Offshoots and rhizomes

The plants produce a lot of offshoots, mainly through deep rhizomes. That's why you see new plants popping up everywhere in the spring.

Remove unwanted offshoots right away: dig into the mix and cut back the rhizome as close to the mother plant as possible. This is a piece of cake if you grow your plants in the loose MM-Mix.

That's also one of the advantages of growing raspberries in garden boxes instead of directly into the ground πŸ˜‰

Garden box maintanence: spring cleaning

In the spring, you'll fill your garden boxes with some fresh MM-Mix and extra nutrients. But before you can do that, you'll have to tidy them up.

Here's a couple of garden boxes with raspberry plants that I forgot to prune in the fallπŸ˜‰
Moestuinbak met kleinfruit in het voorjaar
My messy garden boxes in the spring
I start by removing the clumps of wild strawberries and then put them aside. If you leave a big clod of soil mix on their root balls, they can handle it just fine.
Weghalen van de pollen bosaardbeien
Removing the strawberry plants from the garden box
Then I get rid of any weeds and hibernating snails I come across.

Now I have enough space to scoop out the raspberry plant's rhizomes:
Haal uitlopers van frambozenplanten in het voorjaar weg
Removing raspberry plant offshoots
Then, I prune the raspberry branches back to just above a new branch, a little higher than I would in the fall:
Frambozen terugsnoeien in het voorjaar
Spring pruning just above a young branch
When that's done, I sprinkle nutrients over the soil mix, just like I dowith my other garden boxes: 60 ml of MM-Plantyfood per square patch.
Frambozenbak aanvullen met Makkelijke Moestuin voeding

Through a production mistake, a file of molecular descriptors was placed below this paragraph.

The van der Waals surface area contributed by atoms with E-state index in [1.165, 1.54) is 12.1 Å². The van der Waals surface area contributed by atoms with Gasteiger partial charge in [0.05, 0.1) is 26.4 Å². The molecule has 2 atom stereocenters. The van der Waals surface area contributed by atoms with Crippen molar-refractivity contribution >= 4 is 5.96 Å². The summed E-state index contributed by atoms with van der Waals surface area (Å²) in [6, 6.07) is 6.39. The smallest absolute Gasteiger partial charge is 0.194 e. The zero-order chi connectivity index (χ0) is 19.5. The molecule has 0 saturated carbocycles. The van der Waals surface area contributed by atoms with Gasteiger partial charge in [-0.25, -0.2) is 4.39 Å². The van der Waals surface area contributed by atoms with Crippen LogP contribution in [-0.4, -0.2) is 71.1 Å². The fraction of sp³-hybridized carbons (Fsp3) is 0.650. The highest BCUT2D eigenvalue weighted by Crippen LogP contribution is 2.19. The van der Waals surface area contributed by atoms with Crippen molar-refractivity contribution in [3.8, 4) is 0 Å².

Adding nutrients to the soil mix
Then, I top the garden box up with soil mix. I use the old MM-Mix from 1 of the MM-Mini's that I grew potatoes in last year, but you can use fresh mix too.

I scoop the mix and nutrients at the front of the garden box together. Since raspberries don't take root very deeply, I don't mix up the nutrients and soil mix around the plants. I just leave everything there on top of the old soil mix.

Next, I put the clumps of wild strawberries back. I remove any remaining old and withered leaves.
Makkelijke Moestuinbak met frambozen en bosaardbijen
Left: the pruned raspberries. Right: the wild strawberries
Well, that looks nice, doesn't it?

Here's to a summer of delicious strawberries and a fall full of raspberries πŸ™‚

Update: end of September 2021

Well, guess how it all turned out? The slugs and snails tried their best, but we still harvested some wild strawberries ourselves.

But the main event? Our raspberries:
Raspberry patches at the end of September
The plants grew like crazy. Not only are they taller than I am, they're full of fresh raspberries too. And more are ripening every day.
Raspberries took over the garden boxes in September.
You can imagine how much we harvest every day. And by the looks of it, we'll be able to keep it up for a while πŸ˜€